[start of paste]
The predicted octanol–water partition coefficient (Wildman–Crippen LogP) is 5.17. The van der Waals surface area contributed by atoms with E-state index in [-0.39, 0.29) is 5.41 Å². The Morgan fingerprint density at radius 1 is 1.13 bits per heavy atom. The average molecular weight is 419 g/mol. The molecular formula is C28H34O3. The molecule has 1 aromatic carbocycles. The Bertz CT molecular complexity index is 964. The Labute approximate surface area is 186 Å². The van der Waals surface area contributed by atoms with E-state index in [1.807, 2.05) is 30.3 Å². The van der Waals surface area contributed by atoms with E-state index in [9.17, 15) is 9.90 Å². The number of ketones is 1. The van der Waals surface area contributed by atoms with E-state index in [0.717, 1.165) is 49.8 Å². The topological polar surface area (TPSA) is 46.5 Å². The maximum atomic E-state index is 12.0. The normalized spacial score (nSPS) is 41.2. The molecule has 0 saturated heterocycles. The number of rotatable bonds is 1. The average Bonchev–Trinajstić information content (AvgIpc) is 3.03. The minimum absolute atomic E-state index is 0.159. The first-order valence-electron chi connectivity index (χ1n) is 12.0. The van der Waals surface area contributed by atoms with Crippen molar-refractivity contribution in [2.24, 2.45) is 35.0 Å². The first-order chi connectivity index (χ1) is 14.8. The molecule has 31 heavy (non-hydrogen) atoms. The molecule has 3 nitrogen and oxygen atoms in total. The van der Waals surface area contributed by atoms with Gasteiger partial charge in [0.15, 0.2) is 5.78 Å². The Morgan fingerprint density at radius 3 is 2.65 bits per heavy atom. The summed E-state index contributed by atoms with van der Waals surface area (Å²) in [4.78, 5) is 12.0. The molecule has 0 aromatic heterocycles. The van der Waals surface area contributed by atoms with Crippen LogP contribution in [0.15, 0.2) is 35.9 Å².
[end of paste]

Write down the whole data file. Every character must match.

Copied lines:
The predicted octanol–water partition coefficient (Wildman–Crippen LogP) is 5.17. The van der Waals surface area contributed by atoms with E-state index in [-0.39, 0.29) is 5.41 Å². The Morgan fingerprint density at radius 1 is 1.13 bits per heavy atom. The average molecular weight is 419 g/mol. The molecular formula is C28H34O3. The molecule has 1 aromatic carbocycles. The Bertz CT molecular complexity index is 964. The Labute approximate surface area is 186 Å². The van der Waals surface area contributed by atoms with E-state index in [1.807, 2.05) is 30.3 Å². The van der Waals surface area contributed by atoms with E-state index in [9.17, 15) is 9.90 Å². The number of ketones is 1. The van der Waals surface area contributed by atoms with E-state index in [0.717, 1.165) is 49.8 Å². The topological polar surface area (TPSA) is 46.5 Å². The maximum atomic E-state index is 12.0. The normalized spacial score (nSPS) is 41.2. The molecule has 0 saturated heterocycles. The number of rotatable bonds is 1. The average Bonchev–Trinajstić information content (AvgIpc) is 3.03. The minimum absolute atomic E-state index is 0.159. The first-order valence-electron chi connectivity index (χ1n) is 12.0. The van der Waals surface area contributed by atoms with Crippen molar-refractivity contribution in [2.24, 2.45) is 35.0 Å². The first-order chi connectivity index (χ1) is 14.8. The molecule has 31 heavy (non-hydrogen) atoms. The molecule has 3 nitrogen and oxygen atoms in total. The van der Waals surface area contributed by atoms with Gasteiger partial charge in [0.15, 0.2) is 5.78 Å². The Morgan fingerprint density at radius 3 is 2.65 bits per heavy atom. The summed E-state index contributed by atoms with van der Waals surface area (Å²) in [4.78, 5) is 12.0. The molecule has 0 aromatic heterocycles. The van der Waals surface area contributed by atoms with Crippen LogP contribution in [0.15, 0.2) is 35.9 Å².